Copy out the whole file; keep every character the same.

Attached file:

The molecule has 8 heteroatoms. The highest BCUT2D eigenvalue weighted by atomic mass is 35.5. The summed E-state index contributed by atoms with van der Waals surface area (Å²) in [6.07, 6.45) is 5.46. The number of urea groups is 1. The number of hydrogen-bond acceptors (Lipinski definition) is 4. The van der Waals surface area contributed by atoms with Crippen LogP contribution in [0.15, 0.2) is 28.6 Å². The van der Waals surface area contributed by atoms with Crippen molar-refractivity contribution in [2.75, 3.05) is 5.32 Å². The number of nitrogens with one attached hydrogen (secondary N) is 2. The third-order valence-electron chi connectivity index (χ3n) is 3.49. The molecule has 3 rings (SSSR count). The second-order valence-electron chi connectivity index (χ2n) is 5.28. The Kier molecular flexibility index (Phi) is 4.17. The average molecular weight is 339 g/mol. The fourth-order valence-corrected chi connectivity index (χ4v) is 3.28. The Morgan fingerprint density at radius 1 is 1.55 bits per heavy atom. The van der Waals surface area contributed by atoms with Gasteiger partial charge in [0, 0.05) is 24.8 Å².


The molecule has 8 heteroatoms. The highest BCUT2D eigenvalue weighted by atomic mass is 35.5. The summed E-state index contributed by atoms with van der Waals surface area (Å²) in [6.07, 6.45) is 5.46. The number of urea groups is 1. The number of hydrogen-bond acceptors (Lipinski definition) is 4. The van der Waals surface area contributed by atoms with Crippen LogP contribution in [0.15, 0.2) is 28.6 Å². The van der Waals surface area contributed by atoms with Crippen molar-refractivity contribution in [2.75, 3.05) is 5.32 Å². The number of nitrogens with one attached hydrogen (secondary N) is 2. The third-order valence-electron chi connectivity index (χ3n) is 3.49. The molecule has 3 rings (SSSR count). The second-order valence-electron chi connectivity index (χ2n) is 5.28. The Kier molecular flexibility index (Phi) is 4.17. The average molecular weight is 339 g/mol. The fourth-order valence-corrected chi connectivity index (χ4v) is 3.28. The Morgan fingerprint density at radius 1 is 1.55 bits per heavy atom. The van der Waals surface area contributed by atoms with Gasteiger partial charge in [0, 0.05) is 24.8 Å².